Tuesday, February 19, 2013

Shamrocks With Special Meaning

My dad will be gone 3 years this March. It seems so weird that time goes by as fast as it does, ...but it does, ...and that's that.

I don't know if I've ever shared this on the blog but I'm half Irish. My maiden name was Murphy if that's any clue. My grandfather was a tiny Irish man who came to America when he was only a teenager. He passed through the immigration inspection at Ellis Island and boxed his way through his younger years. A scrapper so to speak. 

Later, he met my grandmother who was also Irish, got a job as one of the head chefs for Henry Ford and fathered 9 children in a tiny bungalow in the "heydays" of Detroit, Michigan.

I remember he had a strong Irish brogue and pronounced my name as Jinnefaaarg. He told me stories of the Banshee (much to my mother's undoing) and I didn't sleep for weeks. My mom finally convinced me that even if it did exist, it would have to fly over the Atlantic Ocean to get me and that the Death Coach couldn't make it that far.  

So we're Irish...very Irish. We have bagpipes at weddings and funerals, many of my cousins and relatives wear kilts for special occasions and we fit every Irish stereotype there is. I'm 5"1" and I'm one of the tall ones, large calves, and pale...oh so pale. We all have the gift of the blarney, and we've been known to break out in spontaneous pub songs at any moment. My cousin Kelly became an attorney a few years back and when he graduated, I teased that he was the only Murphy to ever "pass" a "bar" in history, if you take my meaning.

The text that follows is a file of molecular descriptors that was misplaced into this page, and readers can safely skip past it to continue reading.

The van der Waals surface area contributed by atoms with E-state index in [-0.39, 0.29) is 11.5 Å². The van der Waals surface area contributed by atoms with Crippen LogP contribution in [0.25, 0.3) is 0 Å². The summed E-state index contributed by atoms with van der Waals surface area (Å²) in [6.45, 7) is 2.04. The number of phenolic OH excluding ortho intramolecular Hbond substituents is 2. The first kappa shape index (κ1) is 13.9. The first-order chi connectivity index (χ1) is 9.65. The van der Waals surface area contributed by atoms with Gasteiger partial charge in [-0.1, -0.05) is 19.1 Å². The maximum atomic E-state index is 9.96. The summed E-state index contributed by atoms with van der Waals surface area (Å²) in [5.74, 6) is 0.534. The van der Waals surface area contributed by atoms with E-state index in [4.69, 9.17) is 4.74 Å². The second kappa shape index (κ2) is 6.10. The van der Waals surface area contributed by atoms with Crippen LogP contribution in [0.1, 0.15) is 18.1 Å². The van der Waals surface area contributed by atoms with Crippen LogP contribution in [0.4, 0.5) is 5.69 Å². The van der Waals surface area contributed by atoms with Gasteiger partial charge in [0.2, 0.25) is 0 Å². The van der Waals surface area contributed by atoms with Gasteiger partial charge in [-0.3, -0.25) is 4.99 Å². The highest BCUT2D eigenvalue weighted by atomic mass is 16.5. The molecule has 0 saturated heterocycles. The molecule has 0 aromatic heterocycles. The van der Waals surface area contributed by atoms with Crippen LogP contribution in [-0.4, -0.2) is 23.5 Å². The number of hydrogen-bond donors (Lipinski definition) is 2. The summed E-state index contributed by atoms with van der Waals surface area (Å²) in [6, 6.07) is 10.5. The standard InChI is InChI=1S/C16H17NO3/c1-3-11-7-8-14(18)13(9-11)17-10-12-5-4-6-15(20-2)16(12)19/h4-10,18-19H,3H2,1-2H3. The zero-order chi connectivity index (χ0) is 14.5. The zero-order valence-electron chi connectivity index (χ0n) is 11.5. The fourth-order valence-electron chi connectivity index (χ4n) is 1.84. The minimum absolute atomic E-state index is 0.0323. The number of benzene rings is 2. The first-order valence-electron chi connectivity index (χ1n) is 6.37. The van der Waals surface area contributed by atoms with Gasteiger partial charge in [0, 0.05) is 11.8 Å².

I love my family. Such a large group of amazing, talented and kind hearted people who would give you the shirt off their back if you needed it. I'm the youngest of 31 grandchildren so there's a lot of love to share.  

When my dad died, one of my best friends ( knowing my Irish roots) bought us two beautiful baskets of Shamrocks. It was eerily convenient because St. Patrick's Day had just passed and the florists still had a good selection of Irish themed flower arrangements.

My mom and I pressed some of the shamrocks in a phone book to preserve them. And only recently have I figured out what to do with them.

I tried to find a mossy green matte to frame the pressed leaves...but not much luck. So I decided to make something myself.

I sketched out this sort of Celtic knot design  with the cross at the bottom.

and colored it a mossy green with brown shadows. I think it works. A nice sentiment of my father's memory and a small symbol of my heritage. 

"May the road rise up to meet you.
May the wind be always at your back.
May the sun shine warm upon your face
the rains fall soft upon your fields
and until we meet again,
may God hold you in the palm of His hand. "

2 comments:

Ian Holland said...

Very interesting! It's great to be able to talk about the past.

Meredith said...

Beautiful, Jennifer. The sentiments, the post, the memories and the symbol.
Heavy calves are Irish, huh? Now, I know which side of the family to blame!

Post a Comment

Post a Comment

BlogCatalog